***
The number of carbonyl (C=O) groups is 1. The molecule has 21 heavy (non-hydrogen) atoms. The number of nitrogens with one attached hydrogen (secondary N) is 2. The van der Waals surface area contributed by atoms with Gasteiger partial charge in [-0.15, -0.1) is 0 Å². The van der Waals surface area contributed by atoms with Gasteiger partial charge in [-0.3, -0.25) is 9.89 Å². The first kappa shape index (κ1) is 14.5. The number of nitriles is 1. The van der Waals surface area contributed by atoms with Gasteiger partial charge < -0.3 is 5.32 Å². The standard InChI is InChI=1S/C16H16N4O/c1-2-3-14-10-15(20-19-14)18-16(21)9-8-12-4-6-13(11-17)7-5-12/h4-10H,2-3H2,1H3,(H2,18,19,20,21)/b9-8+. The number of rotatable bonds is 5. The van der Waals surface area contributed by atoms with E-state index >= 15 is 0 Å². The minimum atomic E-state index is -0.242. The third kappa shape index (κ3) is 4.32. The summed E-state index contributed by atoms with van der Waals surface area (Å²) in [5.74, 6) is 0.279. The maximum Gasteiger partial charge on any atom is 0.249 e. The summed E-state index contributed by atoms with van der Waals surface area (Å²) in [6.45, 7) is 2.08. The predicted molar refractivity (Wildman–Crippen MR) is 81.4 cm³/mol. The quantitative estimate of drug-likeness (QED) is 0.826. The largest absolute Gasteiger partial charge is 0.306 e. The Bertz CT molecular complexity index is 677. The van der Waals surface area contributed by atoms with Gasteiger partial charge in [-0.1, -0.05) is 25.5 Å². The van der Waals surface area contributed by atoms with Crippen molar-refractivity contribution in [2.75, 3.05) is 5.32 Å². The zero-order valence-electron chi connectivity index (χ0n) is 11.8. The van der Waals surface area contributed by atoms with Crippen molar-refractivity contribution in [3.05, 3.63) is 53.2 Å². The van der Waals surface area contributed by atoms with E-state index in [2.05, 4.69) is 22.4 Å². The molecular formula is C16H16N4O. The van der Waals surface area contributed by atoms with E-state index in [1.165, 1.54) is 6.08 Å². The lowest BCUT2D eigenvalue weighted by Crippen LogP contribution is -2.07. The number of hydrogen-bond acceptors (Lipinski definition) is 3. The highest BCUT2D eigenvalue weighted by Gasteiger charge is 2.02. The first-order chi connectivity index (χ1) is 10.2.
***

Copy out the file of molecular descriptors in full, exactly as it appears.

The number of carbonyl (C=O) groups is 1. The molecule has 21 heavy (non-hydrogen) atoms. The number of nitrogens with one attached hydrogen (secondary N) is 2. The van der Waals surface area contributed by atoms with Gasteiger partial charge in [-0.15, -0.1) is 0 Å². The van der Waals surface area contributed by atoms with Gasteiger partial charge in [-0.3, -0.25) is 9.89 Å². The first kappa shape index (κ1) is 14.5. The number of nitriles is 1. The van der Waals surface area contributed by atoms with Gasteiger partial charge < -0.3 is 5.32 Å². The standard InChI is InChI=1S/C16H16N4O/c1-2-3-14-10-15(20-19-14)18-16(21)9-8-12-4-6-13(11-17)7-5-12/h4-10H,2-3H2,1H3,(H2,18,19,20,21)/b9-8+. The number of rotatable bonds is 5. The van der Waals surface area contributed by atoms with E-state index >= 15 is 0 Å². The minimum atomic E-state index is -0.242. The third kappa shape index (κ3) is 4.32. The summed E-state index contributed by atoms with van der Waals surface area (Å²) in [5.74, 6) is 0.279. The maximum Gasteiger partial charge on any atom is 0.249 e. The summed E-state index contributed by atoms with van der Waals surface area (Å²) in [6.45, 7) is 2.08. The predicted molar refractivity (Wildman–Crippen MR) is 81.4 cm³/mol. The quantitative estimate of drug-likeness (QED) is 0.826. The largest absolute Gasteiger partial charge is 0.306 e. The Bertz CT molecular complexity index is 677. The van der Waals surface area contributed by atoms with Gasteiger partial charge in [-0.1, -0.05) is 25.5 Å². The van der Waals surface area contributed by atoms with Crippen molar-refractivity contribution in [2.75, 3.05) is 5.32 Å². The zero-order valence-electron chi connectivity index (χ0n) is 11.8. The van der Waals surface area contributed by atoms with Crippen molar-refractivity contribution in [3.05, 3.63) is 53.2 Å². The van der Waals surface area contributed by atoms with E-state index in [2.05, 4.69) is 22.4 Å². The molecular formula is C16H16N4O. The van der Waals surface area contributed by atoms with E-state index in [1.165, 1.54) is 6.08 Å². The lowest BCUT2D eigenvalue weighted by Crippen LogP contribution is -2.07. The number of hydrogen-bond acceptors (Lipinski definition) is 3. The highest BCUT2D eigenvalue weighted by Gasteiger charge is 2.02. The first-order chi connectivity index (χ1) is 10.2.